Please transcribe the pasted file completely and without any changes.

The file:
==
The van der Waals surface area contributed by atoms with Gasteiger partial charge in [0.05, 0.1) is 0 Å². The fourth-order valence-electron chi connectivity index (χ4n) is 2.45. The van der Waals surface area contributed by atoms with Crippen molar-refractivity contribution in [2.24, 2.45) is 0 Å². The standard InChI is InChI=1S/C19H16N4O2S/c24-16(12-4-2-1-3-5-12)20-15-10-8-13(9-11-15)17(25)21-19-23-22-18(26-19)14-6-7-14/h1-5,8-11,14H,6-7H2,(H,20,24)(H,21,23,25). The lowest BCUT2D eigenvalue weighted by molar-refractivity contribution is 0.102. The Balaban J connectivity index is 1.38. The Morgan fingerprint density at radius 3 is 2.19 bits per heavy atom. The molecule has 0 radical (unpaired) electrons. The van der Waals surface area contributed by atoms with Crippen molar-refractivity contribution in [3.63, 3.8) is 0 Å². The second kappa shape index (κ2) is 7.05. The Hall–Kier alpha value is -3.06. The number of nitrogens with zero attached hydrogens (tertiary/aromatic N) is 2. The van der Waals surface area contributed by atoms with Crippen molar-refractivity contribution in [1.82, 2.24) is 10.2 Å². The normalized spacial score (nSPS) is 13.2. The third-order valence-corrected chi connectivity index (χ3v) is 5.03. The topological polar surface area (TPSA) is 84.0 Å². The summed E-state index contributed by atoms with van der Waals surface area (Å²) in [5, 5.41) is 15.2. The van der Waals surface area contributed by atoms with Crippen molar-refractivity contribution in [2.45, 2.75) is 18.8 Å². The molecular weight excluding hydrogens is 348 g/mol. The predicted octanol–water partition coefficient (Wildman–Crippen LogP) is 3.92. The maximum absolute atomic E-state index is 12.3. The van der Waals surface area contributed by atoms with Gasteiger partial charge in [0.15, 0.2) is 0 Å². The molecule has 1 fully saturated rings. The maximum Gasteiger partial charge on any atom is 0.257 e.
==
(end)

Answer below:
The van der Waals surface area contributed by atoms with Gasteiger partial charge in [0.05, 0.1) is 0 Å². The fourth-order valence-electron chi connectivity index (χ4n) is 2.45. The van der Waals surface area contributed by atoms with Crippen molar-refractivity contribution in [2.24, 2.45) is 0 Å². The standard InChI is InChI=1S/C19H16N4O2S/c24-16(12-4-2-1-3-5-12)20-15-10-8-13(9-11-15)17(25)21-19-23-22-18(26-19)14-6-7-14/h1-5,8-11,14H,6-7H2,(H,20,24)(H,21,23,25). The lowest BCUT2D eigenvalue weighted by molar-refractivity contribution is 0.102. The Balaban J connectivity index is 1.38. The Morgan fingerprint density at radius 3 is 2.19 bits per heavy atom. The molecule has 0 radical (unpaired) electrons. The van der Waals surface area contributed by atoms with Crippen molar-refractivity contribution in [3.63, 3.8) is 0 Å². The second kappa shape index (κ2) is 7.05. The Hall–Kier alpha value is -3.06. The number of nitrogens with zero attached hydrogens (tertiary/aromatic N) is 2. The van der Waals surface area contributed by atoms with Crippen molar-refractivity contribution in [1.82, 2.24) is 10.2 Å². The normalized spacial score (nSPS) is 13.2. The third-order valence-corrected chi connectivity index (χ3v) is 5.03. The topological polar surface area (TPSA) is 84.0 Å². The summed E-state index contributed by atoms with van der Waals surface area (Å²) in [5, 5.41) is 15.2. The van der Waals surface area contributed by atoms with Crippen molar-refractivity contribution in [2.45, 2.75) is 18.8 Å². The molecular weight excluding hydrogens is 348 g/mol. The predicted octanol–water partition coefficient (Wildman–Crippen LogP) is 3.92. The maximum absolute atomic E-state index is 12.3. The van der Waals surface area contributed by atoms with Gasteiger partial charge in [0.15, 0.2) is 0 Å². The molecule has 1 fully saturated rings. The maximum Gasteiger partial charge on any atom is 0.257 e.